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DF Interview: Magic rules and science is a lie in Phil Hester’s Mythic
By Byron Brewer
Imagine you live in a world where Snow White and the Seven Dwarves, Red Riding Hood and the fables from your youth really exist. Fun? What about the Wicked Queen, the Big Bad Wolf? Not so much fun anymore, eh?
In Phil Hester and John McCrea’s comic from Image, Mythic, there is a team that manages these things, that makes the world turn smoothly. To find out more, Dynamic Forces pulled up one of those giant mushrooms and spoke with to the writer on the opposite toadstool, Phil Hester.
Dynamic Forces: Phil, tell us the mechanics of how Mythic came about as a series.
Phil Hester: John [McCrea, artist] and I enjoy collaborating and he was looking for something to do at Image, so I hit him with my master list of 100 half-baked ideas, and he picked Mythic. I originally did sort of a proof-of-concept short story as a digital comic with Brent Schoonover, but John approached the concept without seeing that story. John pitched it to Image verbally with a couple of sketches in hand, and we were in business. Really, any time John wags his art under a publisher’s nose they usually approve the project.
DF: You’ve done the reverse with science and magic: Usually the writer has magic as a kind of science, but here science is a lie and magic is … broken?
Phil Hester: Not necessarily broken, but as with any complex system, in need of constant maintenance. Mythic Lore Services makes sure the unseen gears of the world turn smoothly, lest we all lose our minds. In this world, not only is the irrational concept that fables, myths, and folk tales are true, but that ALL fables, myths and folk tales are true, even the ones that directly contradict each other. Mythic not only makes sure all the mystical machinery runs properly, but makes sure it keeps humming even when the parts don’t fit together.
DF: Tell us about the team called Mythic and its members.
Phil Hester: So far we’ve seen the following, but there are more to come:
Waterson: Child of Water, one of two American Indian immortals known as the War Twins. He’s a world weary shaman deeply in love with humanity, mainly because he’s sired so many of us in the last ten thousand years, and dedicated to using his vast wisdom to keep us all safe. Field team leader.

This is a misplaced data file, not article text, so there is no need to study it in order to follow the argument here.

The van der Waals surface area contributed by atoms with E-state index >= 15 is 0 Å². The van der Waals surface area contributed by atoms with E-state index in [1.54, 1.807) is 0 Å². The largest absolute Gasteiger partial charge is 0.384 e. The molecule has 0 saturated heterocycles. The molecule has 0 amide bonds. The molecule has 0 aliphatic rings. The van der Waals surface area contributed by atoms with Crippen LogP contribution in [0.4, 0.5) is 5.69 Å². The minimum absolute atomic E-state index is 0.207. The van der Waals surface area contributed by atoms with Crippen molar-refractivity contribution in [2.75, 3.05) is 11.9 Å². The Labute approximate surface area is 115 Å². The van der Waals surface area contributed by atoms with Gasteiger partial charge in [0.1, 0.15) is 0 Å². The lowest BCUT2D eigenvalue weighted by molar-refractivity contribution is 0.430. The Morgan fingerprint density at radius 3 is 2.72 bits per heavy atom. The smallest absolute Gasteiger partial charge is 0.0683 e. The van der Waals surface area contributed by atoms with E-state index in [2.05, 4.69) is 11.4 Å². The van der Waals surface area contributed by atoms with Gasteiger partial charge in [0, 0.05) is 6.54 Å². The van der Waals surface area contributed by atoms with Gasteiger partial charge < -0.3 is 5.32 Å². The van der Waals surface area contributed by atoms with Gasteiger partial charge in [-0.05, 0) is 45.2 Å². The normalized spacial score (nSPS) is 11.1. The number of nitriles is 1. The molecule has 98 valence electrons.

Killer of Enemies: Waterson’s brother, who can be summoned from the depths of hell in an emergency. Beheaded centuries ago, he swings his fearsome head around like a weapon. Basically the Hulk, but with swears.
Dr. Devorah Baranski: A dead scientist who refuses to believe in an afterlife, and so haunts our earthly plane as a ghost who doesn’t believe in ghosts.
Cassandra: The Greek oracle of old, still alive, and fully committed to enjoying the pleasures of our modern world. She still sees the future and doles out that information readily, almost casually. Unflappable. Cannot be flapped.
Venus: The Venus of Willendorf was based on a real person. Her status as a fertility fetish gives her uncanny control over the hormones of all she meets.
Anatol: Born of a long line of cyclopses, but with the unfortunate birth defect of a second eye. Dumb, but brave and stalwart.
Asha: A giant baby who represents the god-force on Earth. Immensely powerful. Boss of Mythic.
Nate Jayadarma: Former cell phone store clerk drafted into Mythic by Waterson. Just a guy. The temp.
DF: You seem to have a great love of mythology …?
Phil Hester: Like all nerd kids. They have the same larger than life characters and incomprehensible, self-contradictory continuities as comics.
DF: How has it been to work with artist John McCrea? Tell us a little about the relationship.
Phil Hester: John’s brilliant. Everything I write for him is just a love letter to keep him working with me. He’s a great storyteller, and a superb designer, and he’s found a new gear with his art in the last few years. He’s really a unique talent.
We do Mythic Marvel-style, meaning I type up all the dialogue, then hand what looks like a radio script to John with very basic stage directions. He draws out all the cool story moments, hands it back to me, and I synch up or rewrite the dialogue to make it work. It’s exciting for both of us, and the results have been rewarding ... for me, anyway.
DF: Did John do the designs for the characters, etc.?
Phil Hester: Yes. As I said, I did an earlier version of the book with Brent, but we took care for John to go in without seeing those designs. I mean, I gave him general descriptions, like, Killer of Enemies has blue skin, white hair, and a detached head, but he riffed from there.
DF: Tell us about Nate as a character and some of the things (in a non-spoilery way) he must face in issue #7.
Phil Hester: We’ve been hinting around that Nate may not be just a normal cell phone salesman, and that his hidden talents are the key to Mythic surviving their current crisis, but we won’t know exactly what that secret past or gripping future hold until Nate gets there. I will say this; he faces that future without the rest of the team.
DF: Phil, any current or future projects you would like to discuss?
Phil Hester: I’m also drawing Thrilling Adventure Hour: Beyond Belief, based on the popular podcast for Image, and writing projects for AfterShock and Dynamite, which are not yet announced
Dynamic Forces would like to thank Phil Hester for taking time out of his busy schedule to answer our questions. Mythic #5 hits stores Oct. 28th!
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